In the school year 2008/09 eight were suspended and one was expelled and the previous year 13 were suspended and one was expelled.
Staff assaulted include teachers, headteachers, teaching assistants, office and clerical staff, IT or science technicians.
An interesting tale from the Bolton News, which sought out how many parking tickets had been issued to council vehicles. The overall cost – not much more than £1,000 – may not seem that high, but it could beg the question as to why council vehicles had to park illegally in the first place. A more bizarre version of a similar FOI – in Lambeth – appears here
False alarms are a daily problem for the fire brigade – anyone who has done calls first thing in the morning would know that – but what’s the cost when they all add up? And what if you could name the worst place for false alarms in your area? That’s what the Flintshire Chronicle has done thanks to FOI, asking the fire service for the buildings they are called out to most frequently.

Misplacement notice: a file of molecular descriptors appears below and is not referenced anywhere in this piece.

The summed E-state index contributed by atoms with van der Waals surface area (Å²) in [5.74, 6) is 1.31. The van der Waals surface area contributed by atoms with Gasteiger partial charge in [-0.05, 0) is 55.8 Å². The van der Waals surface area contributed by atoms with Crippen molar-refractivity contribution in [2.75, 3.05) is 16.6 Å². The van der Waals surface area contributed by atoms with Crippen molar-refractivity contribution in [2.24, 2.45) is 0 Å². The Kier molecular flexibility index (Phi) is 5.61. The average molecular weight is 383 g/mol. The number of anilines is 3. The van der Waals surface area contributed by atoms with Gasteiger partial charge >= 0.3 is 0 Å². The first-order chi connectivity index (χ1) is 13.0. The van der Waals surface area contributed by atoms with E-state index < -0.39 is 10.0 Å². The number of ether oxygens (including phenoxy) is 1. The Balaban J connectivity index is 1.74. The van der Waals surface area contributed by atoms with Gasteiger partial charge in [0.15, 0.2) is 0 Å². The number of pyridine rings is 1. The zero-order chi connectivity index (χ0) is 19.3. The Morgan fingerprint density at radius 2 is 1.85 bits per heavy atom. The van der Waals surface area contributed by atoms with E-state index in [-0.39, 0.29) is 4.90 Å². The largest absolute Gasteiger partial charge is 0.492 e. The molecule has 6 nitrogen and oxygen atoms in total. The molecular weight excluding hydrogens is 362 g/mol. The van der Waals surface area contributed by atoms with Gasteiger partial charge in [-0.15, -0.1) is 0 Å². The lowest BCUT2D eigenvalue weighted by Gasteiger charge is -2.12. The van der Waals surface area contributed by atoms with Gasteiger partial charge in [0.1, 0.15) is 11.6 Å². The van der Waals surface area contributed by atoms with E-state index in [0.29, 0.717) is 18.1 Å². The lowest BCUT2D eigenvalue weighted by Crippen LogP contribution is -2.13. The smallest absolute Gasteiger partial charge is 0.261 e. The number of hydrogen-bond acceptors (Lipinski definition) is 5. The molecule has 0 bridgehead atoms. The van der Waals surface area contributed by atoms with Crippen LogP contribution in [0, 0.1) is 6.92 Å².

FALSE alarms at a North Wales hospital have cost the fire service more than £50,000 as part of a £1.5m bill.
Figures released under the Freedom of Information Act reveal that Wrexham Maelor Hospital called firefighters out more than any other premises in North Wales for two years in a row.
But the 177 automatic fire alarms last year and 225 false alarms at the hospital the year before have largely been down to construction work.